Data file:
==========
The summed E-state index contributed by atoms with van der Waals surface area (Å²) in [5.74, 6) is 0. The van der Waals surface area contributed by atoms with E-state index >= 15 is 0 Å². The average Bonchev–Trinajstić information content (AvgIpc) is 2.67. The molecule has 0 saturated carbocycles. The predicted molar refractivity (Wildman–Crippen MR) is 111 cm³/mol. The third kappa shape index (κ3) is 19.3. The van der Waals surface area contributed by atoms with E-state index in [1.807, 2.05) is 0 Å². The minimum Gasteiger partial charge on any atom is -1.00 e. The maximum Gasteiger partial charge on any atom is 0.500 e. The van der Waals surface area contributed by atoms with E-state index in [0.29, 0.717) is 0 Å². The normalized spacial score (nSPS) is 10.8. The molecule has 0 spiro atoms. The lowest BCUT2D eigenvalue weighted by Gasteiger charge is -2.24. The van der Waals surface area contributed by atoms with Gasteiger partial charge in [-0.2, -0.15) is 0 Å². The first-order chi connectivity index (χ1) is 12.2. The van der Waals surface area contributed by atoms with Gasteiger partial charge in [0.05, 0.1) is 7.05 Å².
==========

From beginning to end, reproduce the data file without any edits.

The summed E-state index contributed by atoms with van der Waals surface area (Å²) in [5.74, 6) is 0. The van der Waals surface area contributed by atoms with E-state index >= 15 is 0 Å². The average Bonchev–Trinajstić information content (AvgIpc) is 2.67. The molecule has 0 saturated carbocycles. The predicted molar refractivity (Wildman–Crippen MR) is 111 cm³/mol. The third kappa shape index (κ3) is 19.3. The van der Waals surface area contributed by atoms with E-state index in [1.807, 2.05) is 0 Å². The minimum Gasteiger partial charge on any atom is -1.00 e. The maximum Gasteiger partial charge on any atom is 0.500 e. The van der Waals surface area contributed by atoms with E-state index in [0.29, 0.717) is 0 Å². The normalized spacial score (nSPS) is 10.8. The molecule has 0 spiro atoms. The lowest BCUT2D eigenvalue weighted by Gasteiger charge is -2.24. The van der Waals surface area contributed by atoms with Gasteiger partial charge in [-0.2, -0.15) is 0 Å². The first-order chi connectivity index (χ1) is 12.2. The van der Waals surface area contributed by atoms with Gasteiger partial charge in [0.05, 0.1) is 7.05 Å².